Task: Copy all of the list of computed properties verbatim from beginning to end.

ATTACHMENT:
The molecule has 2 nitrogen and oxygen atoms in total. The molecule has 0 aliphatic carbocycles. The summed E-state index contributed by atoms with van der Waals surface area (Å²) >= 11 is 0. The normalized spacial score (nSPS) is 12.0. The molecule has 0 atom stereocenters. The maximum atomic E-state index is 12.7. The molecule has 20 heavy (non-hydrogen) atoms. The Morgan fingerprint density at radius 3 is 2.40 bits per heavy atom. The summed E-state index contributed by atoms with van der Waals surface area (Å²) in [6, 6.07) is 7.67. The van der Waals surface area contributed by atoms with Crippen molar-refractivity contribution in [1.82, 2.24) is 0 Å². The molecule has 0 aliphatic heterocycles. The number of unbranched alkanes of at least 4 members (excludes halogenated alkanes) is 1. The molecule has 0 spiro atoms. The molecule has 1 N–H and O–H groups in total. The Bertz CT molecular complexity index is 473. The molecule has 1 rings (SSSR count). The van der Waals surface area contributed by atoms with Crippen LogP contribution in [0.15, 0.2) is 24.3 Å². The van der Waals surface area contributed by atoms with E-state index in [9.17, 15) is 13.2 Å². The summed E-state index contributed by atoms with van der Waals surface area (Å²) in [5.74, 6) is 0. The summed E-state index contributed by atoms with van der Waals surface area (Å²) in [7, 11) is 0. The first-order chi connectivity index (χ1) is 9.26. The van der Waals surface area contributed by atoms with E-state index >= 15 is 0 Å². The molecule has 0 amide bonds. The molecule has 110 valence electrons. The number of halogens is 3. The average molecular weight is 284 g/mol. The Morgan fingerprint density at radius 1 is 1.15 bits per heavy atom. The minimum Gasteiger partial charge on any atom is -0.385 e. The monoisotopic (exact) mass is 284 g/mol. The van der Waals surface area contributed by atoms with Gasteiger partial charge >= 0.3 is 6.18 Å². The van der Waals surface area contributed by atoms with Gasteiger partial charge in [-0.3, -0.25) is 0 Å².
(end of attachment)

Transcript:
The molecule has 2 nitrogen and oxygen atoms in total. The molecule has 0 aliphatic carbocycles. The summed E-state index contributed by atoms with van der Waals surface area (Å²) >= 11 is 0. The normalized spacial score (nSPS) is 12.0. The molecule has 0 atom stereocenters. The maximum atomic E-state index is 12.7. The molecule has 20 heavy (non-hydrogen) atoms. The Morgan fingerprint density at radius 3 is 2.40 bits per heavy atom. The summed E-state index contributed by atoms with van der Waals surface area (Å²) in [6, 6.07) is 7.67. The van der Waals surface area contributed by atoms with Crippen molar-refractivity contribution in [1.82, 2.24) is 0 Å². The molecule has 0 aliphatic heterocycles. The number of unbranched alkanes of at least 4 members (excludes halogenated alkanes) is 1. The molecule has 0 spiro atoms. The molecule has 1 N–H and O–H groups in total. The Bertz CT molecular complexity index is 473. The molecule has 1 rings (SSSR count). The van der Waals surface area contributed by atoms with Crippen LogP contribution in [0.15, 0.2) is 24.3 Å². The van der Waals surface area contributed by atoms with E-state index in [9.17, 15) is 13.2 Å². The summed E-state index contributed by atoms with van der Waals surface area (Å²) in [5.74, 6) is 0. The summed E-state index contributed by atoms with van der Waals surface area (Å²) in [7, 11) is 0. The first-order chi connectivity index (χ1) is 9.26. The van der Waals surface area contributed by atoms with E-state index >= 15 is 0 Å². The molecule has 0 amide bonds. The molecule has 110 valence electrons. The number of halogens is 3. The average molecular weight is 284 g/mol. The Morgan fingerprint density at radius 1 is 1.15 bits per heavy atom. The minimum Gasteiger partial charge on any atom is -0.385 e. The monoisotopic (exact) mass is 284 g/mol. The van der Waals surface area contributed by atoms with Gasteiger partial charge >= 0.3 is 6.18 Å². The van der Waals surface area contributed by atoms with Gasteiger partial charge in [-0.3, -0.25) is 0 Å².